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The CFDA Fashion Awards took place last night in New York, and there were Asians all up in the joint. (Have you ever wondered what it is about our people and fashion design?) Doo-Ri Chung, Peter Som, and Phillip Lim were in attendance. Alexander Wang took home the Swarovski Award for Womenswear–given each year to an up-and-coming designer–after beating out Thakoon Panichgul and Jason Wu.
Michelle Obama was given a special tribute award for supporting American designers, which was an indirect nod to Thakoon and Jason Wu, whose profiles were elevated significantly after the First Lady wore their designs at two major events during the election (the last night of the DNC and the Inaugural Ball, respectively). Jason Wu was also at Monday night’s CFDA’s. Here he is with awards presenter Diane Kruger, in his design:
And again with Jack White:
Hey! That’s not Jason Wu! (That’s another little Asian person, Anna Sui, who received a lifetime achievement award.)
But the similarities are striking, we have to admit.
Filed under: Alexander Wang, Asian Fashion Designers, CFDA/Vogue Fashion Fund Award, Doo-Ri Chung, Fashism, Jason Wu, Michelle Obama Fashion, Mistasian Identity, Peter Som, Phillip Lim, Thakoon Panichgul
Most of the news we receive about China in the States is baaaaaaaaad news. And almost all of that news pertains to the Chinese government, making it easy to forget that there are actually people in the People’s Republic. Who are these people? What are their hopes and dreams? What kind of music do they listen to? What do they wear?
The last question, at least, has its answer in Stylites in Beijing, a two year-old street-style blog by Nels Frye that I only recently discovered, much to my delight. Back in the mid-90′s, when I was teaching in China, Beijing was pretty cool and cutting-edge compared to the rest of the country, but it was still rare-ish to see people there with unique style. I was rocking a Jenny Shimizu buzzcut and regrettably dark lipstick at the time, and most people mistook me for either a boy–despite the lipstick!–or Japanese (because looking different equaled Japanese, apparently). I definitely stuck out like a shorn thumb.
But the times, they are a’changing, and Frye is documenting it all. What I love about Stylites, though, is that it doesn’t just show fabulous people roaming the narrow hutongs of Beijing, it tells mini-stories of their lives, why they’re in Beijing, what their professions are, what they’re shopping for in the food markets, regular people-stuff that you’re just not going to hear about on CNN.
And that is very good news indeed.
40 year-old Lucy Liu graces the April cover of Vogue China, looking oddly like a can of Sprite.
Why She’s a Babe: Well, for one thing, Chanel, who was named after Coco Chanel and the supermodel Iman, is only 19, so she’s actually a babe, as in a babe-in-the-woods. And while she’s been modeling since she was 13, she’s maintained a certain fresh-faced innocence about her (Flashing peace signs! Winking at Anna Wintour!), a fact that made Tyra cry on her talk show and has been widely attributed to the hands-on involvement of Chanel’s mama, China Robinson, who is half-Korean and half-black. And while she’s being billed as the new Naomi, she’ll still put unflattering photos of herself on her MySpace page and give them cute captions like “
Recently, Chanel signed on to co-host an updated version of MTV’s awesomely awful ’90′s show about fashion, House of Style. We’re betting Chanel won’t be as wooden as the show’s original host, Cindy Crawford, although we’re praying the new House of Style will be just as kitschy and bizarre as ever.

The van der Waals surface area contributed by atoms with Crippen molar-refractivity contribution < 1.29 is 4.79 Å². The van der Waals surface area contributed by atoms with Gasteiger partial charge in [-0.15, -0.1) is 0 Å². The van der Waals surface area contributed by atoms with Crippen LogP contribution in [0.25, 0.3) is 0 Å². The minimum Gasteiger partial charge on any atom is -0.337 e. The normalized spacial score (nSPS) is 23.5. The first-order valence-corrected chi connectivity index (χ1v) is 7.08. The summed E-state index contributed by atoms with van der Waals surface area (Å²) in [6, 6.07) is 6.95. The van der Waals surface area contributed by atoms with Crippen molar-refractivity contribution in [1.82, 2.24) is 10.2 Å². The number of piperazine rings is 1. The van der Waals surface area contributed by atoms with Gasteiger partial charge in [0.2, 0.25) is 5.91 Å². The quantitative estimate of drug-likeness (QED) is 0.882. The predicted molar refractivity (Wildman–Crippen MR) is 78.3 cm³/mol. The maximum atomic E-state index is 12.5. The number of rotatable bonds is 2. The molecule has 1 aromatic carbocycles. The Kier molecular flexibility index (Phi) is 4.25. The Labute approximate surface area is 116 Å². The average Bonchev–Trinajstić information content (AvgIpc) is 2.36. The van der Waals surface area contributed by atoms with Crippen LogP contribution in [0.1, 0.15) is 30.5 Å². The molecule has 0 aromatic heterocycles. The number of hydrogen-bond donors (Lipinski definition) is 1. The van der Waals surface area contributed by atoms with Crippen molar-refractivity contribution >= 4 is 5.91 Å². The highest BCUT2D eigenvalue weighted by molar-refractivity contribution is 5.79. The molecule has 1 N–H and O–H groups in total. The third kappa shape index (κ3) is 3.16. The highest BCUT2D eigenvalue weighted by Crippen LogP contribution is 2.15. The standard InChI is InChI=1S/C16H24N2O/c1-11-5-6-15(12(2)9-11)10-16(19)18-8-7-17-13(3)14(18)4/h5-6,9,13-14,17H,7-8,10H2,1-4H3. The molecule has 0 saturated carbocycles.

A few months ago, model/indie darling Agyness Deyn–who can pull off fug clothes–was photographed in a memorable Henry Holland dress that made her look as though she were on her way to entertain at a children’s birthday party before snorting rails with Boy George, having a colorful breakdown, and then checking herself into a mental institution.
Last night, a 9 months-pregnant M.I.A. performed at the Grammys with Jay-Z, Kanye, T.I., and Lil Wayne in the same dress. While some are hating on the garment–as though a model out on the town was still wearing it rather than an artist about to pop–I think it could quite possibly be the bitchin’est maternity dress I’ve ever seen.
His line for Target has been out for about a week now, and the vultures have already absconded with the pretty $40 dresses (like the batik number I’m wearing at left, don’t hate…I’ll let you borrow). But there are lots of cute skirts and bikinis left, and nothing’s over $50, so hop to it.
My apologies for posing by the bamboo–I know it’s horribly cliche but it was the easiest place to take the snap. Next time, I’ll try to scoot a panda in the shot to perfect the ching-chongery of it all.
Can I call you Alex? I feel like I can, since you’re Chinese-American and I am, too, and we have the same last name, which means we’re practically related. First things first–congratulasians on winning the CFDA/Vogue Fashion Fund award! You rule! Your clothes–a clever mix of grunge street urchin and 80′s lady—are the bomb! Anna Wintour has found room in her icy, unsmiling, chinchilla-clad heart to love you! In other words, you have arrived.
And now that you’ve arrived, you really don’t need advice from anyone, except your CFDA/Vogue Fashion Fund mentor who comes with the prize. But allow me to make one small, albeit bold, suggestion–as bold as those raggedy denim cut-offs you designed for fall and had the balls to charge $285.00 for when they look like that item of clothing one feels is too trashed to even donate to the homeless–please start saying our last name right. “Waaaang” is waaaaack. “Wong” is right. There is, I’m afraid, no middle ground. Think of this as your Demi Moore moment. Remember back in the late 80′s, circa Ghost, when Demi Moore went from being known as “Dem-ee” to “Duh-mee,” seemingly overnight? Of course you don’t, because you were just a wee lad back then. But, look. It happened. And everyone got with the program. And instead of people being, like, WTF is up with that, they threw money at this born-again creature “Duh-mee” and she became the highest-paid female movie star in the land (until she did The Scarlet Letter, Striptease, and G.I. Jane in that order and all but killed her career, but that’s another story).
You’ve made it, sweetie. Which means that people have to start saying your name right. You could even pull a Prince and start going by a symbol, and people would have to respect that (please don’t). And you don’t want to mistaken for, like, Vera Waaaang’s relasian, do you? She’s so yesterday’s news. And you, my friend, are the future.
love you Wang time,
For those of you unfamiliar with the makeover episode of America’s Next Top Model, know that it typically brings out tears, and I’m talking Niagara-like lacrimation. When Cycle 11′s aired last week, the person who did the most crying over her new look was Elina Ivanova, a 19 year-old originally from Ukraine, to whom the show inexplicably gave the hair of the creepy, ‘roided-out comic Carrot Top. Elina hated her fiery weave–which was heralded as a first in “Top Model History,” undoubtedly for its aggressive fugginess–but she managed to move past that and win the swimsuit photo shoot in the end anyway.